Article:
Random things I thought of while watching ‘The Sorcerer’s Apprentice’

No, not the 1940’s Disney story, the 2010 Disney story. The one where a young man is called on to save the world by a strange wizard who makes him his apprentice (the apprentice is also seeking true love).

I’ve been reading a bit of fantasy lately, and felt like watching some with wizards and lightening. The movie is workmanlike, but certainly not brilliant.

I won’t bother too much with the plot – I was more interested in a few other points. One is that the movie gives a significant amount of fictional/fantasy set-piece in the first three minutes. This provides all the context that the viewer needs early on. But it also removes any mystery that’s left. I particularly found this interesting in the context of David Lodge’s distinction between mystery and suspense. A mystery is a question where the how is uncertain – a suspense is a question where the ‘what comes next’ is unknown. The Sorcerer’s Apprentice ostensibly has suspense (although you can guess as soon as you’ve heard the premise how it’ll end. You’d be right). But it could have had mystery, too; the unravelling of a strange new world as we follow the protagonist. Instead we tear through it in the first three minutes.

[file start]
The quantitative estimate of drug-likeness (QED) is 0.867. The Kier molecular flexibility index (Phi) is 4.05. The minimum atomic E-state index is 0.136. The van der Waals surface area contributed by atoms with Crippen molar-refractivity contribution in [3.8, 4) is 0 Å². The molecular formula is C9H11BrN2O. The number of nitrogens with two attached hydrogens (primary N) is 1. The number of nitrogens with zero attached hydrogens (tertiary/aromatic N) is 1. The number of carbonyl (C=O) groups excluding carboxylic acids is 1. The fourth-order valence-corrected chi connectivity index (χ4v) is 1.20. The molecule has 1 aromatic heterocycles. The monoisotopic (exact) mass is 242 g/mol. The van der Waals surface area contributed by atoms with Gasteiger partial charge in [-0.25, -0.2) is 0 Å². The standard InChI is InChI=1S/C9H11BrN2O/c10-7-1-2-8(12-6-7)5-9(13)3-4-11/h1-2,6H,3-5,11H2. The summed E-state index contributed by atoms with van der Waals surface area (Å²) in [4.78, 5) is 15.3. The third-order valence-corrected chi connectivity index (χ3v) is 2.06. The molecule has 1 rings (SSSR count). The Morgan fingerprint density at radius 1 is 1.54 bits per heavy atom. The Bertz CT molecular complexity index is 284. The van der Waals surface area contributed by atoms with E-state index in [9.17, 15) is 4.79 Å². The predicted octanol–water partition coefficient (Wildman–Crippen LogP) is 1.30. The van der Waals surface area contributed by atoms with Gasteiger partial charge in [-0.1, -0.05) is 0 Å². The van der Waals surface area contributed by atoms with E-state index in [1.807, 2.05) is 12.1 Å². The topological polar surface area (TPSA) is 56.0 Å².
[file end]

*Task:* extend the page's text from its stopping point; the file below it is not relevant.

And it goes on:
It’s easy, too, to see the three levels of conflict play out. Granted, the sequencing isn’t water-tight, but it’s close. The protagonist experiences an internal change. That has implications for his relationships with other people. Those have implications for humanity.

I wouldn’t recommend this as a good movie. But if you want some low-energy action while you’re doing something else, this isn’t terrible.


The weekly laundry

I’ve been watching and reading a few things recently that I haven’t had a chance to do proper reviews of, but wanted to make some quick notes on. It’s media consumption in that absent-minded way that I think is quite easy to do – but I like to take at least a moment or two to reflect on what I’ve enjoyed, or haven’t.